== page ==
GT:  The walls didn’t fall down? Is that what you’re trying to tell me?

Colby:  The walls were never up.

GT:  There were no walls?

Colby:  There were, but it only covered half the city. So in the 1960s, when archaeologists finally made it to Jericho and had the funding and the people to be able to go through and actually do a full look at the full city, they realized that the wall only covered the one side of the city. They were surprised by that, particularly with the significance of the walls in the biblical record.

Colby:  But that still represents where scholarship is at on the question of whether or not the Exodus happened. A lot of scholars don’t think that it did happen, because it’s not that there isn’t evidence. The majority of the evidence just doesn’t really support that. And then particularly when, archaeologically speaking again, in Canaan there isn’t a massive influx of population at the time. There are a handful of just different issues that really don’t support that.

And if you don’t have a historical Exodus, do you have a historical Moses and Joshua? Because that’s a key narrative turning point to each one.

Do you think the Exodus happened?  Did Moses and Joshua exist?  Check out our conversation….

Colby Townsend questions whether the Exodus happened. Did Moses and Joshua exist? We’ll also discuss Israelite polytheism.

Don’t miss our previous conversations with Colby!

427:  Old Testament scholarship 101

426:  Intro to Documentary Hypothesis

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Dating Old Testament (Part 2 of 7)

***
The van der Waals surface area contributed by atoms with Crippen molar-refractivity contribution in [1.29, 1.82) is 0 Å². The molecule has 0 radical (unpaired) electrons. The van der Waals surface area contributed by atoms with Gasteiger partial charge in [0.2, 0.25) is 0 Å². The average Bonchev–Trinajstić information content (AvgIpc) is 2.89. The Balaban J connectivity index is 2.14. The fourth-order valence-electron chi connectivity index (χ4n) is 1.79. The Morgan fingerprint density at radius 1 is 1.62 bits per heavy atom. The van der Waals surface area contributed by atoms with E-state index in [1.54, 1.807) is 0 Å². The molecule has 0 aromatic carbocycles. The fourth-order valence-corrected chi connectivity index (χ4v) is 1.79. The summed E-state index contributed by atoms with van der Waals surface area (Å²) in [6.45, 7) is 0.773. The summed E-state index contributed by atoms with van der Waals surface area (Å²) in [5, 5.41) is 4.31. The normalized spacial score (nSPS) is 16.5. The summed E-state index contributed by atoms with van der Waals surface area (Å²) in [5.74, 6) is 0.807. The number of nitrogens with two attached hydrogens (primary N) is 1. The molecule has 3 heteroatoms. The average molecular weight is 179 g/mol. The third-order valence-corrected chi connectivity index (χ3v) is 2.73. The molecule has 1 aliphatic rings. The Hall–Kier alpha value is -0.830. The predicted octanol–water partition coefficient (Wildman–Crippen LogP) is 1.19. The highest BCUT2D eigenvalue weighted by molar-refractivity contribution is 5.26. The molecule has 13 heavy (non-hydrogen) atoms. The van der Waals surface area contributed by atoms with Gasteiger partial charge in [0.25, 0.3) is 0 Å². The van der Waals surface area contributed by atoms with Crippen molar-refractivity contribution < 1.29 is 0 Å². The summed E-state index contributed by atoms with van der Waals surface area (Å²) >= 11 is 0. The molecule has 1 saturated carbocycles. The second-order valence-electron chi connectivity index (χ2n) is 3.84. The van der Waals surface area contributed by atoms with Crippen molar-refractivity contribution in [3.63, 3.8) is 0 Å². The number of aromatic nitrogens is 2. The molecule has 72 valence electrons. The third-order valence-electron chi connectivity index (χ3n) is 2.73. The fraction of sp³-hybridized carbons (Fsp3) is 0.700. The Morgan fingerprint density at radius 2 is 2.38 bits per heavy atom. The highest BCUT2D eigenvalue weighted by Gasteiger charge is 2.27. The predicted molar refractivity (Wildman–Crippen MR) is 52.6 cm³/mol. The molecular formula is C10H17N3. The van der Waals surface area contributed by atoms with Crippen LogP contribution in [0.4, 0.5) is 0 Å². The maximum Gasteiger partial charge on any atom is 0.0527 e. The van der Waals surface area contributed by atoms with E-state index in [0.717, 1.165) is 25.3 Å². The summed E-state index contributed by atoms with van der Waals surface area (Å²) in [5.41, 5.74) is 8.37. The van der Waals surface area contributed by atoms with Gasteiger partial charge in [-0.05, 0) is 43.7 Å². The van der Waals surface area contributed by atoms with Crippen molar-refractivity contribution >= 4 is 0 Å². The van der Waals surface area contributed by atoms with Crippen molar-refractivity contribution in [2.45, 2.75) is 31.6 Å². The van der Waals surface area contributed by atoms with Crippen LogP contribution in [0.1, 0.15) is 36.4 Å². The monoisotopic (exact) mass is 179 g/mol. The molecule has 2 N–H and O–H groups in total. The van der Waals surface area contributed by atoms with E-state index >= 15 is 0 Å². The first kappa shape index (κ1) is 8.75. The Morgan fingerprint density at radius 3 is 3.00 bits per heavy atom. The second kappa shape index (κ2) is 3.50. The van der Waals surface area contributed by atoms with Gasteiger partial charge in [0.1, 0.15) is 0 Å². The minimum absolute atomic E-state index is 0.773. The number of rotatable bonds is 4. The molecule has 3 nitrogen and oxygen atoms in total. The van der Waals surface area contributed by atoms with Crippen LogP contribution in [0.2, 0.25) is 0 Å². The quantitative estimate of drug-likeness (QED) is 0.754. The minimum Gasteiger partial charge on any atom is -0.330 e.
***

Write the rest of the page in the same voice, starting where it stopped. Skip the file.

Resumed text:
A lot of us have heard of biblical terms like Pentateuch, Torah, textual criticism, documentary hypothesis, but we probably don’t understand what they clearly mean.  In our next conversation with Colby Townsend, we’ll define these terms and get more acquainted with Old Testament scholarship.  We will start off with how scholars determined the different authors of the Torah, and dating Old Testament events.

Colby:  So someone like Jean Astruc, actually wasn’t trying to create a new academic method for explaining why Moses didn’t write the Bible or something like that. He was actually somewhat of an apologist as well. He was trying to defend the Bible against the more critical work. So, for him, as he explained himself, the solution for him was to actually take the first part of Genesis, and to separate it into two columns. This is where you get the different sources. So, he started to notice the different use of the Divine Name.

So you have YAHWEH, as I pronounce it, most likely in Hebrew, and you have Elohim. He noticed that in Genesis 1, it is just Elohim. In Genesis 2, at least after verse four and on, it’s just Yahweh. I should note too, that often, in Christian circles, that name is just thrown around as either that pronunciation, similar to that or Jehovah, but it’s a very delicate name within Judaism, Hashem, or Adonai. Hashem is the name, usually what’s most commonly used. Bu Jean Astruc notices that the names are used completely differently. So he separates it into two columns. That’s where you first get the approach, to have what I think what he called was P–well, he didn’t call it that yet. He basically just called it the two…

GT:  It was J for Yahweh or Jehovah.

Colby:  Yes, but, early on, the other one was called E. You’re right. It wasn’t until much later, maybe even Wellhausen in the late 19th century, that it then becomes J and E, but E is no longer Genesis 1, P is.  Then you have J, E, P, D. But it’s a long development to get to the actual documentary hypothesis.

Check out our conversation….

We continue to get acquainted with scholarly terminology of the Old Testament and discuss when it was likely written.

426:  Intro to InIntro to Documentary Hypothesis